Sunday, June 16, 2013

Making stock and invincible summer

I made  lemon chicken soup for dinner tonight...well, actually I started making it last weekend when I made the stock, which involved roasting a lot of chicken bits and pieces, frying vegies and hours of simmering, and took most of a day to make. The soup was nice and it's gratifying knowing I made the whole thing from scratch, but I'm not in a rush to make the stock again. Thankfully I have enough in the freezer for one or two more lots of soup. (I used rice in the soup, rather than orzo  pasta, to make it gluten free.)

I also made bread to go with the soup...or what the recipe calls bread, but it's really more like damper. You couldn't make sandwiches out of it, but it went well with the soup, and it was quick and easy to make. It's FODMAP- friendly bread because I'm doing the FODMAP diet again to work out the triggers for my food intolerance symptoms. The FODMAP diet is pretty easy, but eventually - probably in a few weeks - I'll have to make YET ANOTHER attempt at completing that confounded full elimination diet. At least I'll be able to use the bread recipe above when the time comes.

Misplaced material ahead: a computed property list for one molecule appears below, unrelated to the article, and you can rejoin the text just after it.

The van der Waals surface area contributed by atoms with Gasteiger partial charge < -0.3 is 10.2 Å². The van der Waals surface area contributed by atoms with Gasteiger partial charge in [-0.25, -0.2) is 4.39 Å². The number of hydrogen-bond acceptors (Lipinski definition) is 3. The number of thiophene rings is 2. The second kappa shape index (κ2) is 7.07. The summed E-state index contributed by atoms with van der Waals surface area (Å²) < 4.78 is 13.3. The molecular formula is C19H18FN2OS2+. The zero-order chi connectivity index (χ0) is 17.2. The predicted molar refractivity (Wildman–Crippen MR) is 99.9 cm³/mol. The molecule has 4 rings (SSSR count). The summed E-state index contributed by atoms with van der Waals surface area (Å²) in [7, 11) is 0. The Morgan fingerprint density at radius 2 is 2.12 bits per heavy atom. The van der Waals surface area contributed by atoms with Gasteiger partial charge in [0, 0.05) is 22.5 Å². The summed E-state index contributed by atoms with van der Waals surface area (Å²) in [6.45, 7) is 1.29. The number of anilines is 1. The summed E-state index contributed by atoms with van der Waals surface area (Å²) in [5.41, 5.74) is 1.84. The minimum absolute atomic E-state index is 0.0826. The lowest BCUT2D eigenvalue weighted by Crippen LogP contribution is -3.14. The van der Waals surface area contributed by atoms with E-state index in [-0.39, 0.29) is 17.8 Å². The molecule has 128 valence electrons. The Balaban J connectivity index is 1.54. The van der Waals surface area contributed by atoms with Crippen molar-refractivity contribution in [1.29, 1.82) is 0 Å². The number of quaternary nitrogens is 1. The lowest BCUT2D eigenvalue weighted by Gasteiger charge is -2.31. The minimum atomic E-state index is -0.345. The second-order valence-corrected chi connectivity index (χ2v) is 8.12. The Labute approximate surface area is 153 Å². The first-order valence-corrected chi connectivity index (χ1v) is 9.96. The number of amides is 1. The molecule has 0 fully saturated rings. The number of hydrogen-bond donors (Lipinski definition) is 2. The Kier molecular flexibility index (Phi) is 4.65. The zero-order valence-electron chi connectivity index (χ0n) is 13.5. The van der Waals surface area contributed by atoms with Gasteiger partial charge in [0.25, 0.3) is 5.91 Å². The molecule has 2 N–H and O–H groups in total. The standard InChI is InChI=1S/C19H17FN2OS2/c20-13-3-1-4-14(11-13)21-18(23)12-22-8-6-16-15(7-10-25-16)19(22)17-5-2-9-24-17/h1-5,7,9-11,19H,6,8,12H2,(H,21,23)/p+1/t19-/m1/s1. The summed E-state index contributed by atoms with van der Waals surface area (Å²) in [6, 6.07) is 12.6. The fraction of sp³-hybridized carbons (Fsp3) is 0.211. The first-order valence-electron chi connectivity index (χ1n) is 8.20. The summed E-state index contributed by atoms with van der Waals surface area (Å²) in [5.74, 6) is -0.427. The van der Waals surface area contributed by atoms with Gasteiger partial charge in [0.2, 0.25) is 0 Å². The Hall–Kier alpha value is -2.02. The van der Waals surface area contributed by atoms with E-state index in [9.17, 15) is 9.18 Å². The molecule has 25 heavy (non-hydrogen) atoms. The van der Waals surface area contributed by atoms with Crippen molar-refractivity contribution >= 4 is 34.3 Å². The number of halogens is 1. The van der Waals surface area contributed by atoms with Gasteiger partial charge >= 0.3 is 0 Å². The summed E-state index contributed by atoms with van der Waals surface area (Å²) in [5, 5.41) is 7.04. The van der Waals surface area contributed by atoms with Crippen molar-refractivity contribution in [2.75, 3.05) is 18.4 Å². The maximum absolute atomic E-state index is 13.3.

I blogged this quote I found on Pinterest a while ago:
Once in the midst of a seemingly endless winter, I found within myself an invincible spring.
I like the quote, but I've recently discovered it's probably a tweaking of this quote from Albert Camus:
In the midst of winter, I found there was, within me, an invincible summer.
This is from Camus' The Stranger. The full quote is:
In the midst of winter, I found there was, within me, an invincible summer. And that makes me happy. For it says that no matter how hard the world pushes against me, within me, there’s something stronger – something better, pushing right back.
I like this a lot more.

2 comments:

Andrew said...

Hours of simmering is always good.

piggywhistles said...

I love the quote. I wrote it in a book of things I like when I was a teenager and I have never forgotten it. I have often quoted it to myself when things haven't always gone right. I was delighted to see it written on a footpath blackboard in a little town where we stopped for coffee (can't remember the name) in New Zealand a few years ago.